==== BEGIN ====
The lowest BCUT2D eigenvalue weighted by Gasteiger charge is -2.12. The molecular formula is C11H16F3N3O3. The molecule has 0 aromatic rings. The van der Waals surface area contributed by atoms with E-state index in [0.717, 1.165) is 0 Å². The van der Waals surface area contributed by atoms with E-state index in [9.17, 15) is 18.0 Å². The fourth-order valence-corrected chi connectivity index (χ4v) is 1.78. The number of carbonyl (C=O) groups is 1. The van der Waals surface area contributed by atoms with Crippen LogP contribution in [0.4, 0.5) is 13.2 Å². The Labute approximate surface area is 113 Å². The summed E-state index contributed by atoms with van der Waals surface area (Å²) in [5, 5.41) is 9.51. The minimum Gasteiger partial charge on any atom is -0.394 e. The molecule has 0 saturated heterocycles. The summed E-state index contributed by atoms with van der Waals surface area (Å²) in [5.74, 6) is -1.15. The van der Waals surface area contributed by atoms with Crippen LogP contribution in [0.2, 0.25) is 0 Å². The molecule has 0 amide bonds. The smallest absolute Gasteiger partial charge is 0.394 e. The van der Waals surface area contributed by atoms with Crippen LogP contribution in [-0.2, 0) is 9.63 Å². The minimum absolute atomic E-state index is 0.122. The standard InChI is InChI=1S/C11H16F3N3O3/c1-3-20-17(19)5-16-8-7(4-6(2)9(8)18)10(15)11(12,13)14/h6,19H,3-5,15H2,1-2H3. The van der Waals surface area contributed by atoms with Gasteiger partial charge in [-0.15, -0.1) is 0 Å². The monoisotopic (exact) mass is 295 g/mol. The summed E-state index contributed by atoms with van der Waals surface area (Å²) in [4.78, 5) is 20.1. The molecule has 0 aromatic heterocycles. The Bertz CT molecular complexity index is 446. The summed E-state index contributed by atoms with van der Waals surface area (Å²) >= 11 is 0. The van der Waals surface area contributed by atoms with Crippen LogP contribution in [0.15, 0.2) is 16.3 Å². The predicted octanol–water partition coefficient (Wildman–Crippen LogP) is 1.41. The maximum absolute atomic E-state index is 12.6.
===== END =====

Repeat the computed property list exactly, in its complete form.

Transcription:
The lowest BCUT2D eigenvalue weighted by Gasteiger charge is -2.12. The molecular formula is C11H16F3N3O3. The molecule has 0 aromatic rings. The van der Waals surface area contributed by atoms with E-state index in [0.717, 1.165) is 0 Å². The van der Waals surface area contributed by atoms with E-state index in [9.17, 15) is 18.0 Å². The fourth-order valence-corrected chi connectivity index (χ4v) is 1.78. The number of carbonyl (C=O) groups is 1. The van der Waals surface area contributed by atoms with Crippen LogP contribution in [0.4, 0.5) is 13.2 Å². The Labute approximate surface area is 113 Å². The summed E-state index contributed by atoms with van der Waals surface area (Å²) in [5, 5.41) is 9.51. The minimum Gasteiger partial charge on any atom is -0.394 e. The molecule has 0 saturated heterocycles. The summed E-state index contributed by atoms with van der Waals surface area (Å²) in [5.74, 6) is -1.15. The van der Waals surface area contributed by atoms with Crippen LogP contribution in [0.2, 0.25) is 0 Å². The molecule has 0 amide bonds. The smallest absolute Gasteiger partial charge is 0.394 e. The van der Waals surface area contributed by atoms with Crippen LogP contribution in [-0.2, 0) is 9.63 Å². The minimum absolute atomic E-state index is 0.122. The standard InChI is InChI=1S/C11H16F3N3O3/c1-3-20-17(19)5-16-8-7(4-6(2)9(8)18)10(15)11(12,13)14/h6,19H,3-5,15H2,1-2H3. The van der Waals surface area contributed by atoms with Gasteiger partial charge in [-0.15, -0.1) is 0 Å². The monoisotopic (exact) mass is 295 g/mol. The summed E-state index contributed by atoms with van der Waals surface area (Å²) in [4.78, 5) is 20.1. The molecule has 0 aromatic heterocycles. The Bertz CT molecular complexity index is 446. The summed E-state index contributed by atoms with van der Waals surface area (Å²) >= 11 is 0. The van der Waals surface area contributed by atoms with Crippen LogP contribution in [0.15, 0.2) is 16.3 Å². The predicted octanol–water partition coefficient (Wildman–Crippen LogP) is 1.41. The maximum absolute atomic E-state index is 12.6.